Signal to Noise by Silvia Moreno-Garcia
Rating: 5 Stars
‘Mexico City, 1988: Long before iTunes or MP3s, you said “I love you” with a mixtape. Meche, awkward and fifteen, has two equally unhip friends – Sebastian and Daniela – and a whole lot of vinyl records to keep her company. When she discovers how to cast spells using music, the future looks brighter for the trio. The three friends will piece together their broken families, change their status as non-entities, and maybe even find love…Mexico City, 2009: Two decades after abandoning the metropolis, Meche returns for her estranged father’s funeral. It’s hard enough to cope with her family, but then she runs into Sebastian, reviving memories from her childhood she thought she buried a long time ago. What really happened back then? What precipitated the bitter falling out with her father? Is there any magic left?’
Signal to Noise has been one of the featured books in the Fantasy section of my Waterstones for ages and Jess over @themoormaiden has been singing its praises for some time, so my reading it was kind of inevitable. I was very excited to find a copy at the Harris Library on one of my regular hauls. I read it over the course of a couple of days and finished it whilst I was travelling up to see Simon Armitage read at Grasmere.
I shouldn’t like this book. I’m not keen on jumping back and forth between time periods and I’m not very keen on multiple POV’s. I always end up preferring one section over the others, rendering some sections a trial to read whilst I wait to get back to the action (see my upcoming review on The Silversmith’s Wife). But this book is evidence that you often don’t like something until it WORKS and my lord does it work here. The sections are all short without being too fragmented and we somehow jump between characters and time periods without ever losing the momentum that drives the book forward. It doesn’t feel strange when things that haven’t happened in the past yet are glossed over or left undiscussed in the future because it fits with Meche as a person. If she cares about something and is not happy with how it turned out, then she doesn’t talk about it. The subjects she sidesteps and ignores are incredibly telling rather than annoying gaps.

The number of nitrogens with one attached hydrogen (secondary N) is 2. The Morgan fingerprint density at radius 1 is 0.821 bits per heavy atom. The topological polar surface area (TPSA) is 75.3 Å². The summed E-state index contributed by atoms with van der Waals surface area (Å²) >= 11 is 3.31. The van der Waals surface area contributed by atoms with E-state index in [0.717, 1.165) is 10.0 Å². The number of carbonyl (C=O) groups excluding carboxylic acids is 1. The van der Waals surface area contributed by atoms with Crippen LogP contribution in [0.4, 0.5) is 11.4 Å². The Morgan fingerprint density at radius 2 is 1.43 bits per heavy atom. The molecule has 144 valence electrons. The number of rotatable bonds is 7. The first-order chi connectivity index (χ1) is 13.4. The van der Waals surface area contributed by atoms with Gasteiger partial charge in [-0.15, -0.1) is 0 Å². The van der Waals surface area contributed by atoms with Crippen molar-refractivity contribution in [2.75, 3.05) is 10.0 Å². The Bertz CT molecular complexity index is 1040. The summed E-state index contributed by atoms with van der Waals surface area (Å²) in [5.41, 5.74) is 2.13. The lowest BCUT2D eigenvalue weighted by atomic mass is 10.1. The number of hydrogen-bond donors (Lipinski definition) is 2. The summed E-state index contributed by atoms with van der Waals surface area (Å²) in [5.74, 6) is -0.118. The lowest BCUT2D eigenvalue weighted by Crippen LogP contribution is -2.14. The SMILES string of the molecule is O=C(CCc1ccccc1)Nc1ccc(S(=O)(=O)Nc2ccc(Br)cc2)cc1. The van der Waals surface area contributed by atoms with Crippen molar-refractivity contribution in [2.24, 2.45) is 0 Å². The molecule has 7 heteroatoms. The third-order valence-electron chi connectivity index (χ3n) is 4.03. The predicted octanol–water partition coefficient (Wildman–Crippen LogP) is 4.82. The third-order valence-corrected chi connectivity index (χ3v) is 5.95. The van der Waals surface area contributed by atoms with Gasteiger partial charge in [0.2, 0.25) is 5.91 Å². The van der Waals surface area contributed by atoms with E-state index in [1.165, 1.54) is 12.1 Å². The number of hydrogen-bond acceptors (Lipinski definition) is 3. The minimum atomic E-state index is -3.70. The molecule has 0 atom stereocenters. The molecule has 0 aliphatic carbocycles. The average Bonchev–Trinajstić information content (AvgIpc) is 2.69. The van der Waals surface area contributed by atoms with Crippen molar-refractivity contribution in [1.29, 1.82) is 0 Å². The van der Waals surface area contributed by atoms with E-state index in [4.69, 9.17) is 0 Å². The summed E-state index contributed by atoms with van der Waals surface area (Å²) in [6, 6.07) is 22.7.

The trio of friends are at the centre of the book. Meche, Sebastien and Daniela are wonderful. They feel like real teenagers in all their naivety and callousness. In the petty hates and overwhelming passions that rule their lives. They can be irritating, they can be cruel but they are always utterly plausible and understandable. They may even perpetrate terrible crimes, but you are so far into their heads that you can see what led them to that path. They never, ever act out of character just to drive to plot forward. Every strange action can be explained and traced through convoluted teenage thought processes.
The trio in the future are equally as richly represented – Meche’s still Meche in all her bold and awkward glory, Sebos is still Sebos just grown a little more into himself and, although I would have liked some more of her, I loved who Daniela grew up into.
I have been really annoyed by the trend of authors pairing characters up just because they’re friends. That’s not how it works. People can be friends for years without an inch of romantic potential between them. Thankfully that is NOT what Moreno-Garcia does here. The relationship between Meche and Sebos builds slowly, glacially slowly at times. There is always an undercurrent there and the realisation that they could be good together – that a lot of their regrets about how things ended are rooted in that thrawted potential – is wonderful. Maybe I’m just a sucker for second chances, for people with a rich history finally choosing to try and make something real – after all, there is a reason Persuasion is my favourite Jane Austen novel – but I loved how Moreno-Garcia dealt with this. It was incredibly satisfying to read.
The magic – so intrinsically linked to the music for Meche’s generation – is wonderfully realised and thrums steadily in the background throughout the book. I wanted to know more about Meche’s grandmother’s magic and I wanted to know why it wouldn’t work for her father, but I was never disturbed by the lack of the specifics. It didn’t matter that I didn’t know precisely how the magic worked because they didn’t know, they were making it up as they went along. The magic for them flowed through feelings rather than in any ordered manner and that felt right, they were teenagers after all.
I would recommend this book to anyone, it doesn’t matter if you’re a fantasy buff, a lover of time jumping novels, an old romantic or a music aficionado. This book is for you. It’s that simple.